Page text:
Is there life on the Red Planet? Space mission to Mars with Polish involvement enters decisive phase


Space mission ExoMars2016, which may bring us closer to finding extraterrestrial life, entered its decisive phase as the lander has separated from the orbiter. The lander is approaching the surface of Mars on a ballistic trajectory while the orbiter is movinDodaj obrazg towards its target orbit. The grand finale will come on Wednesday. Updates published by the European Space Agency are followed closely by space enthusiasts, media around the world, and representatives of Polish companies and institutions involved in the project.

The ExoMars2016 probe, a joint project of the European Space Agency and its Russian counterpart, Roskosmos, which has been traveling through the Solar System since March, split into two parts on Sunday, 16 October. The Schiaparelli EDM (Entry, Descent and Landing Demonstrator Module) lander is tasked with safely landing on the planet’s surface and testing several technologies for future manned missions. Additionally, it will perform several meteorological measurements. The lander’s mission on Mars will last several days until its batteries run out of power.

The Trace Gas Orbiter (TGO) has a different set of tasks. After reaching its target orbit around Mars, it will act as its artificial satellite measuring the presence and distribution of gases present in the Martian atmosphere in trace amounts that may be indicative of the current or past presence of life on the Red Planet.

“Methane is of particular interest as it may be a product of geological processes, but its presence may also attest to biological processes occurring under the planet’s surface,” said Grzegorz Brona, PhD, President of the Management Board of Creotech Instruments S.A., a company involved in the project. “TGO will also analyze data on the presence of water vapor, nitrogen dioxide and acetylene in the atmosphere. The orbiter will also act as a data relay for communications between the lander and Earth,” added Brona.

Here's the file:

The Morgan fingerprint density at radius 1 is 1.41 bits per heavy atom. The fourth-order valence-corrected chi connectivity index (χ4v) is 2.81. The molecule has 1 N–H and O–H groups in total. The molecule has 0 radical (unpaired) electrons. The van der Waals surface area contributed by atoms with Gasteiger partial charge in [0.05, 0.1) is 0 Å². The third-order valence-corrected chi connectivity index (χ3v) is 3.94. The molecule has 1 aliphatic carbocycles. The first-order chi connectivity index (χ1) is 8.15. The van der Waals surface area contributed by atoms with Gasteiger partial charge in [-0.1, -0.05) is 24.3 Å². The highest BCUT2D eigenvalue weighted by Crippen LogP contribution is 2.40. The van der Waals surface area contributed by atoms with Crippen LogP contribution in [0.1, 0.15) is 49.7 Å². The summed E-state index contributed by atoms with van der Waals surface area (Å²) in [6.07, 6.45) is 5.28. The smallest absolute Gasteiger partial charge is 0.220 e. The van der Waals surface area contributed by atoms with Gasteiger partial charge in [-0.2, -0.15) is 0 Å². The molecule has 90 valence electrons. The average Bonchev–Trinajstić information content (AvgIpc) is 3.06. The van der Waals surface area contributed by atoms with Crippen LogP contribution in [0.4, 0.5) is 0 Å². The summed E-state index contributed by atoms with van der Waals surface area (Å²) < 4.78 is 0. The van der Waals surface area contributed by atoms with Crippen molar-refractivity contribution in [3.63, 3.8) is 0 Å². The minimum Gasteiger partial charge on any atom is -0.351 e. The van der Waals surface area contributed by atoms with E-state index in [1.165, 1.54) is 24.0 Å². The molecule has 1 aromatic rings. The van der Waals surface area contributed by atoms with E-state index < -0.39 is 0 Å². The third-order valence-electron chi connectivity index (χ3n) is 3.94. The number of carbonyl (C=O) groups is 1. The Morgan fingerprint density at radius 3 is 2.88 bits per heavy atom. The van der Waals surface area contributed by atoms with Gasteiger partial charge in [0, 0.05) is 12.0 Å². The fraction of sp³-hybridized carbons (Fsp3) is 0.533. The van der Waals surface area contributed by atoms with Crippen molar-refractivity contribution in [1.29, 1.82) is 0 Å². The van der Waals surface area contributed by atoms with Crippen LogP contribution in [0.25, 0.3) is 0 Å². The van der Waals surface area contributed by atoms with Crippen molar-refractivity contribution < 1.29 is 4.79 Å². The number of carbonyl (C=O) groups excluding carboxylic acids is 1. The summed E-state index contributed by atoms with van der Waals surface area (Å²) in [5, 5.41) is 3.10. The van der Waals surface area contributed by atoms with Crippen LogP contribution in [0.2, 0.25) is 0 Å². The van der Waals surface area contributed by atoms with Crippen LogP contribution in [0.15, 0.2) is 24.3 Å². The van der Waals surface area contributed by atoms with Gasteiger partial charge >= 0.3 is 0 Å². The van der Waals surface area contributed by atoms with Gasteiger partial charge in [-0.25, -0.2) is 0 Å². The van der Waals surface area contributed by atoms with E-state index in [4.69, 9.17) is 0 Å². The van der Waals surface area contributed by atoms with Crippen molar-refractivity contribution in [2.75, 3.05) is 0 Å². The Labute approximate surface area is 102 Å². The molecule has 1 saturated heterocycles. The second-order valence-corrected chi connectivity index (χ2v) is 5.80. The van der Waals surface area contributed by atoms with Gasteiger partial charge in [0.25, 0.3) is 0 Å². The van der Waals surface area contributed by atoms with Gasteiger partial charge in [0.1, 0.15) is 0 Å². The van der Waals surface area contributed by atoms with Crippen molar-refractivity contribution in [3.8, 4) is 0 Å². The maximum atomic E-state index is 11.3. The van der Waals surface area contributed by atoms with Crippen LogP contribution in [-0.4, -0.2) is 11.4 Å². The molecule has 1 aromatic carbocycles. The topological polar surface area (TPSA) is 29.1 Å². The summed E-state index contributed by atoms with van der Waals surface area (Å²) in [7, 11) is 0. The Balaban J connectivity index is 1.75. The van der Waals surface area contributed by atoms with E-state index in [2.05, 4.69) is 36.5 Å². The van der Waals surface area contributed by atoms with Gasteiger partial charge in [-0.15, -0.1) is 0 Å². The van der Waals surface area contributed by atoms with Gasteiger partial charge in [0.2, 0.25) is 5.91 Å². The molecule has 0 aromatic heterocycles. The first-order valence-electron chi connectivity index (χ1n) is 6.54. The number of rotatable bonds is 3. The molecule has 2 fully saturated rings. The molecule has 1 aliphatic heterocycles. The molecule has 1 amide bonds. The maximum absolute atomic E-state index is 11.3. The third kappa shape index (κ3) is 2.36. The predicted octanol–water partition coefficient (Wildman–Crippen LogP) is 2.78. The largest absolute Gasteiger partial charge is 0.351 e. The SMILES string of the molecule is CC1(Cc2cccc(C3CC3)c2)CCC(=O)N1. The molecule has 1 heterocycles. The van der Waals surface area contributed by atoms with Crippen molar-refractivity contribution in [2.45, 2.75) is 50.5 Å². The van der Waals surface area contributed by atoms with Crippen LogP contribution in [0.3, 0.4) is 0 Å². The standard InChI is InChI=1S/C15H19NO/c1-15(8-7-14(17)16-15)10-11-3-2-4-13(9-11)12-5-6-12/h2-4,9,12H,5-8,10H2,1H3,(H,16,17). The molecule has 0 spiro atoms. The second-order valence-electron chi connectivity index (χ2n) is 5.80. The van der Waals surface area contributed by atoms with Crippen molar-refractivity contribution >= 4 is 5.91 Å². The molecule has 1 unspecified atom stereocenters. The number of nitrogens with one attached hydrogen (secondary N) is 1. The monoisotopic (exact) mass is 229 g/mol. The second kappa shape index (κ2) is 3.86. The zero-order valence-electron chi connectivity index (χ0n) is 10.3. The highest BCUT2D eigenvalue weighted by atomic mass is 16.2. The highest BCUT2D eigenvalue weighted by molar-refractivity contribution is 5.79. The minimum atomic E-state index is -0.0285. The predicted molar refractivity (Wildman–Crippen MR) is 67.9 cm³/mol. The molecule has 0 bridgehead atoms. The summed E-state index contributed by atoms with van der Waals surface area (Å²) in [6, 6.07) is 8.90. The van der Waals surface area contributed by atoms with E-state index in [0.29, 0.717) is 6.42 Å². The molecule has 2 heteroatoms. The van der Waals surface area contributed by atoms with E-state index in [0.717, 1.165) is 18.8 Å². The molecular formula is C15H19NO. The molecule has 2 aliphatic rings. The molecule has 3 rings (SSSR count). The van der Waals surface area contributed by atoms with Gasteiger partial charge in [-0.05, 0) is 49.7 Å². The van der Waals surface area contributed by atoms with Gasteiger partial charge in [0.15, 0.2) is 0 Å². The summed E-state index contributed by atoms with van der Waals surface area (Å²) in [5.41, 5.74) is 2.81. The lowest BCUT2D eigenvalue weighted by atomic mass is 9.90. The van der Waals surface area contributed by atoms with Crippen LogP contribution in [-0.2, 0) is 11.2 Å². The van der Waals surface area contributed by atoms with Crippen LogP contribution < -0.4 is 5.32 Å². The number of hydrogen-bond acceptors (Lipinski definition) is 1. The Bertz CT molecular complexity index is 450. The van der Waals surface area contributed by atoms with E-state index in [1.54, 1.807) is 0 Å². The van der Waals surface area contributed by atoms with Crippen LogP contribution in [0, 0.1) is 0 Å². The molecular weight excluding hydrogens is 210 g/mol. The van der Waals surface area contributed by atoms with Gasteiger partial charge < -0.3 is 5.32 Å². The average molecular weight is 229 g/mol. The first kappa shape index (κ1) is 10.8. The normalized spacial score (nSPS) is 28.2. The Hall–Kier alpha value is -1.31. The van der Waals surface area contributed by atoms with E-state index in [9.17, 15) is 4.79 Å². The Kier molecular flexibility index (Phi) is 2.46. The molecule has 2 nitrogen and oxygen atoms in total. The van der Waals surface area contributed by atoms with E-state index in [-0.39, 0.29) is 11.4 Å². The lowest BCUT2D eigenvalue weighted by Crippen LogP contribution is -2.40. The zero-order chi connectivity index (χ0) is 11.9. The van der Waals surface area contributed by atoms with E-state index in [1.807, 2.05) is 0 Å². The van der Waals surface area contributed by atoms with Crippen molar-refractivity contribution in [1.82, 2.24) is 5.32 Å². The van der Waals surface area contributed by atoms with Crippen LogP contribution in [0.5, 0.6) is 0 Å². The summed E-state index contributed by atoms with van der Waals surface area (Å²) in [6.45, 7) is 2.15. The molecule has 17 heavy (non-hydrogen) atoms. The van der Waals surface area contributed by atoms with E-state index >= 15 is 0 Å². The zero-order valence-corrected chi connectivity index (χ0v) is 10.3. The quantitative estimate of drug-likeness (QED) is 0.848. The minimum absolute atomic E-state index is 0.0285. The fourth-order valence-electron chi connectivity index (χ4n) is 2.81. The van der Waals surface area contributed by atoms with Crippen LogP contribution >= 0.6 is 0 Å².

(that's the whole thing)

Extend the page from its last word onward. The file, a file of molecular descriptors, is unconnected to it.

The lander separation procedure commenced Sunday at 1.25 p.m. Polish time but did not go off without a hitch.

“A few minutes after 5 p.m., ESA announced that the separation procedure was successful, and the TGO orbiter reported back to Earth that the onboard systems were operating nominally but did not pass any telemetry data,” said Jacek Kosiec, head of the space program at Creotech Instruments S.A. “The European Space Agency started investigating the causes of this anomaly. Fortunately, after almost two hours, full communication with the orbiter was restored, and the telemetry signal was picked up by ESA’s tracking station in Malargüe, Argentina.”

According to the schedule, next Wednesday, the orbiter will reach its target orbit and start taking measurements. The Schiaparelli lander will touch down on the surface of the Red Planet on the same day.

Polish involvement in ExoMars2016 mission

The Space Research Center of the Polish Academy of Sciences (PAN) was a member of the consortium responsible for building the TGO orbiter and was tasked with designing and manufacturing the power supply module for CaSSIS, a specialized camera that will take high-resolution images of the Martian surface. The camera will photograph rock formations that scientists suspect could emit trace amounts of gases. Other instruments onboard the orbiter, NOMAD and ACS, will use the camera images to identify gas emissions sources.

Creotech Instruments, the leader of the Polish space sector, commissioned by the Space Research Center of the Polish Academy of Sciences, assembled elements of the CaSSiS camera’s power supply system. Vigo System S.A. from Ożarów Mazowiecki, which produced infrared detectors for the Schiaparelli lander, is also involved in the mission.

“We are obviously very excited,” candidly admitted Grzegorz Brona. “We already know that we have done our part of the work flawlessly because the CaSSIS camera had already taken several test photos that were sent to Earth during the probe’s several month-long journey towards Mars. However, it is a very complicated mission, and there are many more things that can go wrong. We are keeping our fingers crossed for final success,” added Brona.

According to the schedule, the TGO orbiter will reach its target orbit of Mars on Wednesday at 4.42 p.m. Polish time. At precisely the same time, the Schiaparelli lander will enter the Red Planet’s atmosphere and is expected to touch down on the Martian surface six minutes later at 4.48 p.m.

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